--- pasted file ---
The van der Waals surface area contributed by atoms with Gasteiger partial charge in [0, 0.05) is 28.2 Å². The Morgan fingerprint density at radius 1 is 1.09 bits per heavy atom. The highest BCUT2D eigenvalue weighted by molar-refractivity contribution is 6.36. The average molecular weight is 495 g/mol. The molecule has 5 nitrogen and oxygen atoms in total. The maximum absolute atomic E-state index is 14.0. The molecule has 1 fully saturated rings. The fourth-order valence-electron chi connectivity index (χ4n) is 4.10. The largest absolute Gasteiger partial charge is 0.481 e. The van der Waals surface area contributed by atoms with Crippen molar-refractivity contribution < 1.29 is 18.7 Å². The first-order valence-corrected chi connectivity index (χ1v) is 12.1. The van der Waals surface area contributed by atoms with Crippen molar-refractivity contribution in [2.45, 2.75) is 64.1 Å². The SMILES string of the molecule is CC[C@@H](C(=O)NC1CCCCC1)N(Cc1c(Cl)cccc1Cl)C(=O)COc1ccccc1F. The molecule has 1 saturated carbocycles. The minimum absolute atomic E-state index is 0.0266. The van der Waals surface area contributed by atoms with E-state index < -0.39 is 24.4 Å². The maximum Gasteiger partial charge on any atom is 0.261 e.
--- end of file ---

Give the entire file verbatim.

The van der Waals surface area contributed by atoms with Gasteiger partial charge in [0, 0.05) is 28.2 Å². The Morgan fingerprint density at radius 1 is 1.09 bits per heavy atom. The highest BCUT2D eigenvalue weighted by molar-refractivity contribution is 6.36. The average molecular weight is 495 g/mol. The molecule has 5 nitrogen and oxygen atoms in total. The maximum absolute atomic E-state index is 14.0. The molecule has 1 fully saturated rings. The fourth-order valence-electron chi connectivity index (χ4n) is 4.10. The largest absolute Gasteiger partial charge is 0.481 e. The van der Waals surface area contributed by atoms with Crippen molar-refractivity contribution < 1.29 is 18.7 Å². The first-order valence-corrected chi connectivity index (χ1v) is 12.1. The van der Waals surface area contributed by atoms with Crippen molar-refractivity contribution in [2.45, 2.75) is 64.1 Å². The SMILES string of the molecule is CC[C@@H](C(=O)NC1CCCCC1)N(Cc1c(Cl)cccc1Cl)C(=O)COc1ccccc1F. The molecule has 1 saturated carbocycles. The minimum absolute atomic E-state index is 0.0266. The van der Waals surface area contributed by atoms with E-state index < -0.39 is 24.4 Å². The maximum Gasteiger partial charge on any atom is 0.261 e.